Fashion and self-fashioning have remained important and highly visible aspects of organizing and movements of resistance. The power of dress to both reflect and foster a sense of empowerment can be observed throughout various moments within the history of fashion and activism. Whether it is the political use of the color black, strategically employed by the Black Panther Party in the 1960s and ‘70s, or the use of the Keffiyeh to symbolize rebellion against the imposition of Zionism in the twentieth and twenty-first centuries, fashion can be used to harness, strengthen, and even organize the power of resistance. Uniforms and collective dressing, such as in the case of The Economic Freedom Fighters of South Africa, who wear head-to-toe red, can project and create solidarity amongst collectives, placing emphasis on a unified cause or a greater whole rather than any one individual. And conversely, individuals can use the power of radical or subversive personal style to resist against both interpersonal and systemic oppressions and restrictions that they may face. This week’s reading list explores five sources that discuss and showcase the influence of dress and fashion within discourses of Black resistance and activism throughout history.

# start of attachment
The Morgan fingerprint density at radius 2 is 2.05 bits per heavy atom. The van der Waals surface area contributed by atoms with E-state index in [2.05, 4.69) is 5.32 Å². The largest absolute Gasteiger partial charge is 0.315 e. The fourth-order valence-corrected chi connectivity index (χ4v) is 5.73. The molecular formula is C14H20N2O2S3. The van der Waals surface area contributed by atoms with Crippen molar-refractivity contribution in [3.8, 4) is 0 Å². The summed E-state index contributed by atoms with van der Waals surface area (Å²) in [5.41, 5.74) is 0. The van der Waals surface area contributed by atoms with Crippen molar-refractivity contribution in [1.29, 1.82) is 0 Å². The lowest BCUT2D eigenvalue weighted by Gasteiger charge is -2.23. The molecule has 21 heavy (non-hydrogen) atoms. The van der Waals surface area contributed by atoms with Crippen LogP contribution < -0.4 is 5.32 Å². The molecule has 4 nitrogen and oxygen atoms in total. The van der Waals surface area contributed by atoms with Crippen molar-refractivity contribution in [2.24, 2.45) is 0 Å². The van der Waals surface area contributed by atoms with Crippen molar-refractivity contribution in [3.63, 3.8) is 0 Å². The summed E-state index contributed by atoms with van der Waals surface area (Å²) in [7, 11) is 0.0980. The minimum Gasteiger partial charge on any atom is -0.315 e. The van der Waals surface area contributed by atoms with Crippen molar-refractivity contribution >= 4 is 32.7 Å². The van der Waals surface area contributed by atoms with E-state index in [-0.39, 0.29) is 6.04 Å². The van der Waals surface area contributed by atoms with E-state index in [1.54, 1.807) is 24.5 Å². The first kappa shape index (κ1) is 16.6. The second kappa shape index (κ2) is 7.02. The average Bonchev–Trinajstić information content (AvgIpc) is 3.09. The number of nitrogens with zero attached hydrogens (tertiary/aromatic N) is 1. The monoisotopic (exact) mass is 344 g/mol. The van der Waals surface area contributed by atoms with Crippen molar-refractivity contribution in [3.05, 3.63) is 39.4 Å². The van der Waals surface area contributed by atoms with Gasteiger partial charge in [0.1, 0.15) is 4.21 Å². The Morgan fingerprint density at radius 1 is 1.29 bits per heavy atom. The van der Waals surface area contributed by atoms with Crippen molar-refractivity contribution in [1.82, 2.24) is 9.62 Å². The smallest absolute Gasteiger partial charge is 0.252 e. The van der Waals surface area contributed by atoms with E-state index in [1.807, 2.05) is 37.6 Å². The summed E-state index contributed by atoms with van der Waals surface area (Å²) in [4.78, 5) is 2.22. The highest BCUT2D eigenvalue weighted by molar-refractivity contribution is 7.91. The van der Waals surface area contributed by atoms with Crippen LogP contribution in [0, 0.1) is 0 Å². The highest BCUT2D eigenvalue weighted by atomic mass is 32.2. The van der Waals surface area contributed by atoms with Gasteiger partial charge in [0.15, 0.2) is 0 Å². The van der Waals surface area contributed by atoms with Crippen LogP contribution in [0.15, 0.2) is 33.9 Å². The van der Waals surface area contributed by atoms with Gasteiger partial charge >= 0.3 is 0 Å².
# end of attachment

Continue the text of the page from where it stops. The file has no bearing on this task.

About The Author
Kai (they/them) is an aspiring cultural and fashion historian. Their work centers the body politics of beauty, clothing, identity, glamour and style and their interactions with the meaning-making functions of the fashion system. Their work also attempts to decolonize exclusionary historical discourses by centering the histories of queer and Black peoples who have been systematically obscured from collective memory. Kai is a recent graduate of Sarah Lawrence College, where they received a BA in Art History and the Cultural History of Dress and Fashion.